By Sarah Osman
During a period when we are facing a ferocious pandemic, the biggest Civil Rights movement since the ’60s, and the possibility of flying snakes, it is the perfect time to remake the cheery Baby-Sitters Club.
In the mid ’90s, my sister became obsessed with a series of popular books written by Ann M. Martin (and later TV series and film) by the name of The Baby-Sitters Club. She was drawn to Kristy in particular, the president and bossiest member of the group (probably because my sister likes to be in charge and is bossy by nature). As the younger sibling, I gravitated toward anything my sister liked, and in turn, began to read the books and watched the film. I enjoyed the characters’ simple problems and that, by the end of the book, most of their obstacles were overcome. Topics dealt with ranged from the sensitive, illness and divorce, to the lighthearted, such as first crushes. I hadn’t thought about the series after I had initially taken in the adventures of Kristy, Claudia, Stacy, and Mary Anne — until I saw that Netflix was revitalizing the series.
During a time when we are facing a ferocious pandemic, the biggest Civil Rights movement since the ’60s, and the possibility of flying snakes, it is the perfect time to remake the cheery Baby-Sitters Club. But to be successful, it would have to pull off a double somersault: Could the show both provide the pleasures of nostalgia and attract a new audience? If not, the series could end up being a cheap knockoff (or worse, a gritty, realpolitik reimagining).
Thankfully, the 2020 iteration of The Baby-Sitters Club is as charming (for multiple generations) as its predecessor. The premise is elemental: Kristy (Sophie Grace) is a middle schooler who, after seeing her mother (a welcome Alicia Silverstone) scramble for a babysitter, decides to start a business that with one phone call would connect parents with a group of four middle school baby-sitters, thus forming The Baby-Sitters Club.
The series has been carefully cast. Kristy (Sophie Grace) is as bossy and tenacious as she was in the books; Claudia (Momona Tamada) is artsy and fashionable, stuck being an outcast in her own family; Stacey (Shay Rudolph) is sophisticated and insecure, while Mary-Anne (Malia Baker) is now written as mixed-race and saddled with an overprotective father, and there’s Dawn (Xochitl Gomez), a worldly newcomer from California. The kid performers blend well together, interacting with each other as 13-year-old girls should. The only major drawback is the writing, which at times has the girls talk in a manner that is far more refined than what would come out of the mouth of your average middle schooler. In this sense, the series stumbles into the pitfall that besets most teen soaps: kids behave and act as adults would.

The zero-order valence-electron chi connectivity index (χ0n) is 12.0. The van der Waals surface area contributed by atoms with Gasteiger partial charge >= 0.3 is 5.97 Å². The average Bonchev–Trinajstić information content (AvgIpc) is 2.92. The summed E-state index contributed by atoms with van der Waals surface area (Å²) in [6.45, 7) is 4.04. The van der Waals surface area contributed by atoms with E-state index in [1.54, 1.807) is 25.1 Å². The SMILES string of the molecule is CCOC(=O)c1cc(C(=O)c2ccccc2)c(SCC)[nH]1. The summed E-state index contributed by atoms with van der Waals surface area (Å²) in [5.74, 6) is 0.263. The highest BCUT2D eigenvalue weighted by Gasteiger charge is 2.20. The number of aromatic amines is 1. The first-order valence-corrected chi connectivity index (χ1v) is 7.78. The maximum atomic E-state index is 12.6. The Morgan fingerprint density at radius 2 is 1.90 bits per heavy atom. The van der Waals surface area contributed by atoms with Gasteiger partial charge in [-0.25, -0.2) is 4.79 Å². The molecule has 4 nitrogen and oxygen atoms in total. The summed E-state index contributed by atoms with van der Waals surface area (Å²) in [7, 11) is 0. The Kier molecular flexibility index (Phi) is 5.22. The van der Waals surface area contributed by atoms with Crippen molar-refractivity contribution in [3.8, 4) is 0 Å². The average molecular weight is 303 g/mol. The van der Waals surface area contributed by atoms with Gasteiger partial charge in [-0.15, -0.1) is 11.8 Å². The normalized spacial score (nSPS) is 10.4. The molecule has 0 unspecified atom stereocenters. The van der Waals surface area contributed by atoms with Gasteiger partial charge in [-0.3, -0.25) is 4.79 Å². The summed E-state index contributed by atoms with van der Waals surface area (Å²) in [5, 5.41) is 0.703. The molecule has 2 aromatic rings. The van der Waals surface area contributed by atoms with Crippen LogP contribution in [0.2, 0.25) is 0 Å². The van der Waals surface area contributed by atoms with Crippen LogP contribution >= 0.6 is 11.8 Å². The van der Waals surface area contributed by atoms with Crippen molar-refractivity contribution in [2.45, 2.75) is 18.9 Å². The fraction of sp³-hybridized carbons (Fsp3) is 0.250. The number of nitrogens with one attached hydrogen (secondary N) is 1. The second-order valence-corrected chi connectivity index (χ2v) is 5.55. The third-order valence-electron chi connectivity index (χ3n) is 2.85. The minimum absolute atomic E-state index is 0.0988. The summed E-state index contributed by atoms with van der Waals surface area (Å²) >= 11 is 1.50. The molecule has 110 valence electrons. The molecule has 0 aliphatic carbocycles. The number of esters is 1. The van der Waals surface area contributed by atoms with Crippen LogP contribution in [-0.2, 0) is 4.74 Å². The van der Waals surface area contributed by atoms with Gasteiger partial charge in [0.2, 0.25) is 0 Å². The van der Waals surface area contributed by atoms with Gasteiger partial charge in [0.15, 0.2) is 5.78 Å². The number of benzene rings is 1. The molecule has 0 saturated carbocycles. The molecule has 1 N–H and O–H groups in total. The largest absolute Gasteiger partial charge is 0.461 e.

Thankfully, this flaw never becomes severe. While the characters sometimes sound wise beyond their years, how they deal with their challenges are not. The kids face the same problems their novelist counterparts did. Claudia struggles to fit in with her family, who want her to bring home great grades when all she wants to do is create art. Mary Anne tries to overcome her shy nature. Kristy has to learn how to accept her new stepfather, and Stacey needs to come to term with her diabetes. These aren’t major traumas or wild mysteries; they may seem small in the grand scheme of things. But for these middle schoolers they are significant milestones — just as they would be for real-life kids.
The plots may be simple, but they tackle complex topics. The series covers economic inequality, transgender kids, the struggle of being mixed race, and the growing obstacles in today’s world of caring for children. Quite a few teen shows focus on these story lines via over-the-top confrontations, ranging from murder to sex to drugs. It’s refreshing to find a show that doesn’t turn to these hysterical devices to make serious points about surviving as an adolescent.
2020’s The Baby-Sitters Club has also been cleverly updated. The characters use social media, face online bullying, and create playlists for each other. Kristy’s older brothers play guitar and video games. Still, amid the modern technology, there are comforting nods to the original series. The characters take calls via a landline phone and Kristy dresses like a ’90s grunge skater. In the books, Claudia was the only ethnically diverse character (Japanese), but the show, thankfully, has now become a more truthful reflection of the diverse world we live in.
There are critics who will write the series off as being only for girls. But there is far more going on here than that. The Baby-Sitters Club is the kind of good-natured cultural reflection that educates: it is a nuanced and intelligent look at what it means to be a young woman in America today. The admirable spirit of the ’90s books lives on — fans old and new are sure to be delighted.
Sarah Mina Osman is a writer living in Los Angeles. She has written for Young Hollywood and High Voltage Magazine. She will be featured in the upcoming anthology Fury: Women’s Lived Experiences under the Trump Era.